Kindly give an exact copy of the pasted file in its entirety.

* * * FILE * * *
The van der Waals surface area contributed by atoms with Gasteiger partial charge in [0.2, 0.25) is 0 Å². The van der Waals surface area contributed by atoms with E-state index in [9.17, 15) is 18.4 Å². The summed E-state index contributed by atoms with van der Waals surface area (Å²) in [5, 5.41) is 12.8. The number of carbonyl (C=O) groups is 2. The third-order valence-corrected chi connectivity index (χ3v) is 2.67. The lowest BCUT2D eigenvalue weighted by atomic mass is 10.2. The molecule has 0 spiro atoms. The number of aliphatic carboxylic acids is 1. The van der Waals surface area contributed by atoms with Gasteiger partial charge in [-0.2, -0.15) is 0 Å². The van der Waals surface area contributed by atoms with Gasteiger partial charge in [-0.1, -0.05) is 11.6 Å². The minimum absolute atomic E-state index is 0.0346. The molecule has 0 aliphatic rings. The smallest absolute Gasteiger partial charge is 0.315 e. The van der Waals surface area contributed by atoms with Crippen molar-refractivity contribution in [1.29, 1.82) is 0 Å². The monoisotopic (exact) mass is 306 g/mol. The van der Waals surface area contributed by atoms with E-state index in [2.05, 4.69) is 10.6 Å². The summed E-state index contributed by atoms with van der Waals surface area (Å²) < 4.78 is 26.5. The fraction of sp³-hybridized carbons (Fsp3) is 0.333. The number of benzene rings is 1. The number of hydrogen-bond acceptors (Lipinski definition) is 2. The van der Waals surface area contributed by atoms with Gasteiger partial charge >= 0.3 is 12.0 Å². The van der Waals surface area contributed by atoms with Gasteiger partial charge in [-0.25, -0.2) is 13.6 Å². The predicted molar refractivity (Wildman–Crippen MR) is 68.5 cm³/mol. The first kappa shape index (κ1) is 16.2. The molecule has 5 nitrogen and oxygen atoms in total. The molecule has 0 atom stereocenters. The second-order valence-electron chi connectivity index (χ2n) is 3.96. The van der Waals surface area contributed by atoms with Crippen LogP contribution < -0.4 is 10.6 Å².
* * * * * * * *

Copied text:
The van der Waals surface area contributed by atoms with Gasteiger partial charge in [0.2, 0.25) is 0 Å². The van der Waals surface area contributed by atoms with E-state index in [9.17, 15) is 18.4 Å². The summed E-state index contributed by atoms with van der Waals surface area (Å²) in [5, 5.41) is 12.8. The number of carbonyl (C=O) groups is 2. The third-order valence-corrected chi connectivity index (χ3v) is 2.67. The lowest BCUT2D eigenvalue weighted by atomic mass is 10.2. The molecule has 0 spiro atoms. The number of aliphatic carboxylic acids is 1. The van der Waals surface area contributed by atoms with Gasteiger partial charge in [-0.2, -0.15) is 0 Å². The van der Waals surface area contributed by atoms with Gasteiger partial charge in [-0.1, -0.05) is 11.6 Å². The minimum absolute atomic E-state index is 0.0346. The molecule has 0 aliphatic rings. The smallest absolute Gasteiger partial charge is 0.315 e. The van der Waals surface area contributed by atoms with Crippen molar-refractivity contribution in [1.29, 1.82) is 0 Å². The monoisotopic (exact) mass is 306 g/mol. The van der Waals surface area contributed by atoms with E-state index in [2.05, 4.69) is 10.6 Å². The summed E-state index contributed by atoms with van der Waals surface area (Å²) < 4.78 is 26.5. The fraction of sp³-hybridized carbons (Fsp3) is 0.333. The number of benzene rings is 1. The number of hydrogen-bond acceptors (Lipinski definition) is 2. The van der Waals surface area contributed by atoms with Gasteiger partial charge >= 0.3 is 12.0 Å². The van der Waals surface area contributed by atoms with Gasteiger partial charge in [-0.25, -0.2) is 13.6 Å². The predicted molar refractivity (Wildman–Crippen MR) is 68.5 cm³/mol. The first kappa shape index (κ1) is 16.2. The molecule has 5 nitrogen and oxygen atoms in total. The molecule has 0 atom stereocenters. The second-order valence-electron chi connectivity index (χ2n) is 3.96. The van der Waals surface area contributed by atoms with Crippen LogP contribution < -0.4 is 10.6 Å².